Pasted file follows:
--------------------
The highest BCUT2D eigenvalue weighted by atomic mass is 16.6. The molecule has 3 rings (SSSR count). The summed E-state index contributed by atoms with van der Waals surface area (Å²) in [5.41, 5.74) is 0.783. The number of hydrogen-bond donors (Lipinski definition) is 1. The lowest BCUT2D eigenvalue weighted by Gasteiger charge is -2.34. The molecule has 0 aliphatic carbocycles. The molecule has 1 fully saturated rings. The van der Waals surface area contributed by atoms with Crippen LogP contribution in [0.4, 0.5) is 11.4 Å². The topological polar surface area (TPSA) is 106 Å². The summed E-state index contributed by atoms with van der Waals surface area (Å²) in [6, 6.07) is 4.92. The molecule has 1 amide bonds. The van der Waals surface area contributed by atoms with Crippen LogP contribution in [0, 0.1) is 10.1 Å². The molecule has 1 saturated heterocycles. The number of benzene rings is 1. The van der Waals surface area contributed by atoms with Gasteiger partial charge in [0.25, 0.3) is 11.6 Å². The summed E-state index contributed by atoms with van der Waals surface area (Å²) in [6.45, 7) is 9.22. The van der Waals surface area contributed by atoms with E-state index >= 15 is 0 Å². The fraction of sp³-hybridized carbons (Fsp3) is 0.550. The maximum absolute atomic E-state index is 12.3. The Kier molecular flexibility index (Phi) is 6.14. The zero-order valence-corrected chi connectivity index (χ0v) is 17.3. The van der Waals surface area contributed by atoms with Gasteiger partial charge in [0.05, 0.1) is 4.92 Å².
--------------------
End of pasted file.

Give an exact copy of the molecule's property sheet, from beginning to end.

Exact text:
The highest BCUT2D eigenvalue weighted by atomic mass is 16.6. The molecule has 3 rings (SSSR count). The summed E-state index contributed by atoms with van der Waals surface area (Å²) in [5.41, 5.74) is 0.783. The number of hydrogen-bond donors (Lipinski definition) is 1. The lowest BCUT2D eigenvalue weighted by Gasteiger charge is -2.34. The molecule has 0 aliphatic carbocycles. The molecule has 1 fully saturated rings. The van der Waals surface area contributed by atoms with Crippen LogP contribution in [0.4, 0.5) is 11.4 Å². The topological polar surface area (TPSA) is 106 Å². The summed E-state index contributed by atoms with van der Waals surface area (Å²) in [6, 6.07) is 4.92. The molecule has 1 amide bonds. The van der Waals surface area contributed by atoms with Crippen LogP contribution in [0, 0.1) is 10.1 Å². The molecule has 1 saturated heterocycles. The number of benzene rings is 1. The van der Waals surface area contributed by atoms with Gasteiger partial charge in [0.25, 0.3) is 11.6 Å². The summed E-state index contributed by atoms with van der Waals surface area (Å²) in [6.45, 7) is 9.22. The van der Waals surface area contributed by atoms with E-state index >= 15 is 0 Å². The fraction of sp³-hybridized carbons (Fsp3) is 0.550. The maximum absolute atomic E-state index is 12.3. The Kier molecular flexibility index (Phi) is 6.14. The zero-order valence-corrected chi connectivity index (χ0v) is 17.3. The van der Waals surface area contributed by atoms with Gasteiger partial charge in [0.05, 0.1) is 4.92 Å².